Understanding the Different Types of Electric Vehicles


April 2023

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Electric Vehicles (EVs) are powered by electricity rather than liquid fuels. Do you know the different types of EVs?

Electric vehicles are becoming increasingly popular with the world's transition to a more sustainable future. The Australian Government has predicted that the demand for electric cars will increase as different models become available in Australia. So we've put together a crash course on the types of electric vehicles and what you need to consider.

What is an Electric Vehicle?

Electric vehicles (EVs) are vehicles with motors that are powered by electricity rather than liquid fuels. Electric vehicles produce less or no tailpipe emissions, making them a viable eco-friendly alternative to those looking to reduce their carbon footprint.

There are four main types of electric vehicles. These are Hybrid Electric Vehicles (HEV), Plug-in Hybrid Electric Vehicles (PHEV), Battery Electric Vehicles (BEV) & Fuel Cell Electric Vehicles (FCEV).

Hybrid Electric Vehicles (HEV)

Hybrid electric vehicles provide the best of both worlds. They combine the power of petrol engines and electric motors. Hybrids offer the travelling range of petrol, are quick to refuel while still fuel efficient and have intelligent switching between the electric motor and petrol engine depending on driving conditions. What's best, in HEVs, the battery is recharged as you drive, so it's ready to go when needed.

KINTO's passenger fleet is 97% hybrid (as of April 2023). It's no surprise why. Hybrids are efficient electric vehicles with outstanding performance, and lower carbon emissions, they need refuelling less often and don't require waiting to be charged.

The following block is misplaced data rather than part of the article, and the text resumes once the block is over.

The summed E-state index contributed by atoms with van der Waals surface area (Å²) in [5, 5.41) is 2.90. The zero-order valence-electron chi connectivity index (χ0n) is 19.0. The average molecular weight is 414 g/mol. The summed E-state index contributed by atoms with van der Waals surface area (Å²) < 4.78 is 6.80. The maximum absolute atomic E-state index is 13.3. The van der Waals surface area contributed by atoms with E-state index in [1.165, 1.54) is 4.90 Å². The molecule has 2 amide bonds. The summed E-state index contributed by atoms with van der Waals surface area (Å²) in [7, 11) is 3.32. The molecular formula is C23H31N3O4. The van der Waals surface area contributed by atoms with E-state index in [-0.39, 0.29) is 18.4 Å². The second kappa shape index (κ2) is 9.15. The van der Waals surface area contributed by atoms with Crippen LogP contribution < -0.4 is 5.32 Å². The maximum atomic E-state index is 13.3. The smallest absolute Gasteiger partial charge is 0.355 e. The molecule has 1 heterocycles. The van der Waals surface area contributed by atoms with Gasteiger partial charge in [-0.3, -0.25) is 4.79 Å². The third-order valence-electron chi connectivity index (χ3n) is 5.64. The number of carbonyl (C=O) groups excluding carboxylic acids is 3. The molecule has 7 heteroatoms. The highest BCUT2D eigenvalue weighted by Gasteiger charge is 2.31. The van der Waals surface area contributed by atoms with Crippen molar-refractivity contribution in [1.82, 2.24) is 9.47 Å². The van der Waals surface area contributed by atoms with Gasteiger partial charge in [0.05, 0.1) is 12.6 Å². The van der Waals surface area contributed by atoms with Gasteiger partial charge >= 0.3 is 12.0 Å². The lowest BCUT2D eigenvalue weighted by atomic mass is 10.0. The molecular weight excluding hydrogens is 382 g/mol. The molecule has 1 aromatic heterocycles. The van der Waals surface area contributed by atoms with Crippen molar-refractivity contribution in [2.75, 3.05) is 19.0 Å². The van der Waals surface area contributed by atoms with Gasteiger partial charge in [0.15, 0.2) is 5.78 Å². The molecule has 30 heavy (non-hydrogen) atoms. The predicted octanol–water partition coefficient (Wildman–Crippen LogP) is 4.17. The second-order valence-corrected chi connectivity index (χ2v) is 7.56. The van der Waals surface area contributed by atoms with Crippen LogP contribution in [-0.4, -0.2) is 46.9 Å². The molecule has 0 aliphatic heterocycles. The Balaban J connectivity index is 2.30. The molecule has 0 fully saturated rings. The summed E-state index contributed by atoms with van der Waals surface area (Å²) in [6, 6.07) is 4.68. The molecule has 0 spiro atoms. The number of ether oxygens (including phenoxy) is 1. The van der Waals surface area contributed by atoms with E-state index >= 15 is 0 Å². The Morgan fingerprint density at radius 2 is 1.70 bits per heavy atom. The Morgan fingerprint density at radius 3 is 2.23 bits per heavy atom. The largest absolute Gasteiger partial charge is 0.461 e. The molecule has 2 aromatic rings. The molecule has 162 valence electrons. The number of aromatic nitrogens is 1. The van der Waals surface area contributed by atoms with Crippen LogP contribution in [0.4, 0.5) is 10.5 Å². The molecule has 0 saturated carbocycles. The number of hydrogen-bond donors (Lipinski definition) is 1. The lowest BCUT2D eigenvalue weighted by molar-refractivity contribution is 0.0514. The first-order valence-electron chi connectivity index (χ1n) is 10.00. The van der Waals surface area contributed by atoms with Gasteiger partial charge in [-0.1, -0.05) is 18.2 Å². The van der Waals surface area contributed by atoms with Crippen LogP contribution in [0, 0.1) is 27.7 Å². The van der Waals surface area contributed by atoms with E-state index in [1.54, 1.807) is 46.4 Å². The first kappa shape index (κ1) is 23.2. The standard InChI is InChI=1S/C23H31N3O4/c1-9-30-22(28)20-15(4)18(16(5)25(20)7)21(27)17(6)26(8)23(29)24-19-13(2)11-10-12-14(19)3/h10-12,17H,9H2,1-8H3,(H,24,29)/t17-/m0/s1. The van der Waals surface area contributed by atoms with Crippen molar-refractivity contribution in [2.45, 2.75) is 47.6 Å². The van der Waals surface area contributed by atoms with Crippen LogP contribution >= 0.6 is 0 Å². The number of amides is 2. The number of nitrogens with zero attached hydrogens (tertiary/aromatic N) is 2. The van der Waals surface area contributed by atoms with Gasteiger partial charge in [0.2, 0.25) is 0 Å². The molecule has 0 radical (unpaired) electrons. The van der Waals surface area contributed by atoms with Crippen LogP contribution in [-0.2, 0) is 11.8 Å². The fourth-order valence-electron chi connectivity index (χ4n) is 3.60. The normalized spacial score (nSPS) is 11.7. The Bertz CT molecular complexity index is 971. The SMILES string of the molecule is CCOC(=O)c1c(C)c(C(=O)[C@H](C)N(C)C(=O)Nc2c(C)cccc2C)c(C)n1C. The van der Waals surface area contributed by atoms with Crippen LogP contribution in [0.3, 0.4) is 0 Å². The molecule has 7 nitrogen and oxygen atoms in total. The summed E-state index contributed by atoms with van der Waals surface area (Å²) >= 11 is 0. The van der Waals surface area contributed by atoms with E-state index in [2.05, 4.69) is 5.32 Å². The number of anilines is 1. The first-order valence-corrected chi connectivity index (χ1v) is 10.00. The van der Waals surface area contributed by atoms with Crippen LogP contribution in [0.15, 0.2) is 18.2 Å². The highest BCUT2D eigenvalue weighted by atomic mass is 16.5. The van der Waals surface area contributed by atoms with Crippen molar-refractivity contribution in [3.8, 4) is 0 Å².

Plug-in Hybrid Electric Vehicles (PHEV)

Similar to a Hybrid, PHEVs are powered by a combination of electricity and an internal combustion engine in order to improve range. Driving a PHEV is similar to a Hybrid as the car can switch between the petrol engine and electric power, based on the conditions. While driving, regenerative braking and power from the engine can replenish the battery. However, the car will need to be recharged through an outlet or at a charging station.

Battery Electric Vehicles (BEV)

These electric vehicles are fully electric, meaning they are solely powered by electricity and therefore don't have a petrol, diesel or LGP engine, fuel tank or exhaust pipe.

BEVs need to be plugged in to recharge the car's battery and are therefore limited by range. Standard recharging can take upwards of a few hours, depending on your battery and power source.

While Battery Electric Vehicles produce zero emissions, they require charging from the grid, meaning the amount of carbon emissions depends on how the electricity is produced.

Fuel Cell Electric Vehicles (FCEV).

Like the Toyota Mirai, Fuel Cell Electric Vehicles are fully electric, but the electricity comes from a chemical reaction involving hydrogen. These types of electric vehicles provide a better range than battery-powered electric vehicles and are an efficient, sustainable alternative.

FCEVs don't require charging from the grid, and drivers just need to stop to refill with hydrogen, which generally takes 3-5 minutes. These vehicles produce no harmful emissions and only emit water vapour. Therefore, the only carbon emissions would depend on how the hydrogen was produced.

Currently, KINTO has 3 hydrogen-powered Toyota Mirai in the fleet that are being used within a private trial, exploring the capability to provide a pool of zero-emission vehicles for use within companies.